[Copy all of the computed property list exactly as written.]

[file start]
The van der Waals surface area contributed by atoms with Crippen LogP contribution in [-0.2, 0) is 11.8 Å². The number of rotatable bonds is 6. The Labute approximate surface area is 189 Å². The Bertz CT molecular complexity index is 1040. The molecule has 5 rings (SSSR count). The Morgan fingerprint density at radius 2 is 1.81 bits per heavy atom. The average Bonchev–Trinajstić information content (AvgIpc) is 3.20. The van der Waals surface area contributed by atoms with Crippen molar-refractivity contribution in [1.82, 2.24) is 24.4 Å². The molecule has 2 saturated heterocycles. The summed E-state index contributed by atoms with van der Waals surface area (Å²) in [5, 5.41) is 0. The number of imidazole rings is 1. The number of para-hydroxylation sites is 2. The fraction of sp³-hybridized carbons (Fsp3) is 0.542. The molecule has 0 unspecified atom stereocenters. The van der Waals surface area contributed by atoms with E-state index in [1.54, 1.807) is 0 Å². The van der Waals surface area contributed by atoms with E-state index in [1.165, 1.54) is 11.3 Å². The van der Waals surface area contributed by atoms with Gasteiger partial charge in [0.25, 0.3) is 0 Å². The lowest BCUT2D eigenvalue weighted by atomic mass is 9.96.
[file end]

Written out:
The van der Waals surface area contributed by atoms with Crippen LogP contribution in [-0.2, 0) is 11.8 Å². The number of rotatable bonds is 6. The Labute approximate surface area is 189 Å². The Bertz CT molecular complexity index is 1040. The molecule has 5 rings (SSSR count). The Morgan fingerprint density at radius 2 is 1.81 bits per heavy atom. The average Bonchev–Trinajstić information content (AvgIpc) is 3.20. The van der Waals surface area contributed by atoms with Crippen molar-refractivity contribution in [1.82, 2.24) is 24.4 Å². The molecule has 2 saturated heterocycles. The summed E-state index contributed by atoms with van der Waals surface area (Å²) in [5, 5.41) is 0. The number of imidazole rings is 1. The number of para-hydroxylation sites is 2. The fraction of sp³-hybridized carbons (Fsp3) is 0.542. The molecule has 0 unspecified atom stereocenters. The van der Waals surface area contributed by atoms with E-state index in [1.54, 1.807) is 0 Å². The van der Waals surface area contributed by atoms with E-state index in [1.165, 1.54) is 11.3 Å². The van der Waals surface area contributed by atoms with Gasteiger partial charge in [0.25, 0.3) is 0 Å². The lowest BCUT2D eigenvalue weighted by atomic mass is 9.96.